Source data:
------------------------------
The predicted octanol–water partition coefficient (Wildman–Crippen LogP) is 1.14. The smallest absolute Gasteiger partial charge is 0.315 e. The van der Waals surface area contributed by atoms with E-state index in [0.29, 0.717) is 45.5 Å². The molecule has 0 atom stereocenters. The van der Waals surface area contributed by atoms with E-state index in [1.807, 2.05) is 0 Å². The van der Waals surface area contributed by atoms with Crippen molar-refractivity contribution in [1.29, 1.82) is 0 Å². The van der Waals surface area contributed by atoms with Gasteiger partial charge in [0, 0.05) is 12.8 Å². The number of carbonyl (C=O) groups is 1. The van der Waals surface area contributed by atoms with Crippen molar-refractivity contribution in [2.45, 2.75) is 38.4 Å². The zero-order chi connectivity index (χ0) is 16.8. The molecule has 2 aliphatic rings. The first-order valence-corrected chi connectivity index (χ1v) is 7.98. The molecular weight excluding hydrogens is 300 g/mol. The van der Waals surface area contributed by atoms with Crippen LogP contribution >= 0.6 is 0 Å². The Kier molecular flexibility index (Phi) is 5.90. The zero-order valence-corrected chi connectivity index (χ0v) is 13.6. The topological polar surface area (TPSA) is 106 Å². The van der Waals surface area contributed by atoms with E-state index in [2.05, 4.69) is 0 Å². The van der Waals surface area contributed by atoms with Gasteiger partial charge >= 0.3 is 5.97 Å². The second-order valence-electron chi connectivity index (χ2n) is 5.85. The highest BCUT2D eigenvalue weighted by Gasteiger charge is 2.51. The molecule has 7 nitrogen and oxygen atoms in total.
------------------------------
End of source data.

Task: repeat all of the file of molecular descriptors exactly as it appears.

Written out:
The predicted octanol–water partition coefficient (Wildman–Crippen LogP) is 1.14. The smallest absolute Gasteiger partial charge is 0.315 e. The van der Waals surface area contributed by atoms with E-state index in [0.29, 0.717) is 45.5 Å². The molecule has 0 atom stereocenters. The van der Waals surface area contributed by atoms with E-state index in [1.807, 2.05) is 0 Å². The van der Waals surface area contributed by atoms with Crippen molar-refractivity contribution in [1.29, 1.82) is 0 Å². The van der Waals surface area contributed by atoms with Gasteiger partial charge in [0, 0.05) is 12.8 Å². The number of carbonyl (C=O) groups is 1. The van der Waals surface area contributed by atoms with Crippen molar-refractivity contribution in [2.45, 2.75) is 38.4 Å². The zero-order chi connectivity index (χ0) is 16.8. The molecule has 2 aliphatic rings. The first-order valence-corrected chi connectivity index (χ1v) is 7.98. The molecular weight excluding hydrogens is 300 g/mol. The van der Waals surface area contributed by atoms with Crippen LogP contribution >= 0.6 is 0 Å². The Kier molecular flexibility index (Phi) is 5.90. The zero-order valence-corrected chi connectivity index (χ0v) is 13.6. The topological polar surface area (TPSA) is 106 Å². The van der Waals surface area contributed by atoms with E-state index in [2.05, 4.69) is 0 Å². The van der Waals surface area contributed by atoms with Gasteiger partial charge >= 0.3 is 5.97 Å². The second-order valence-electron chi connectivity index (χ2n) is 5.85. The highest BCUT2D eigenvalue weighted by Gasteiger charge is 2.51. The molecule has 7 nitrogen and oxygen atoms in total.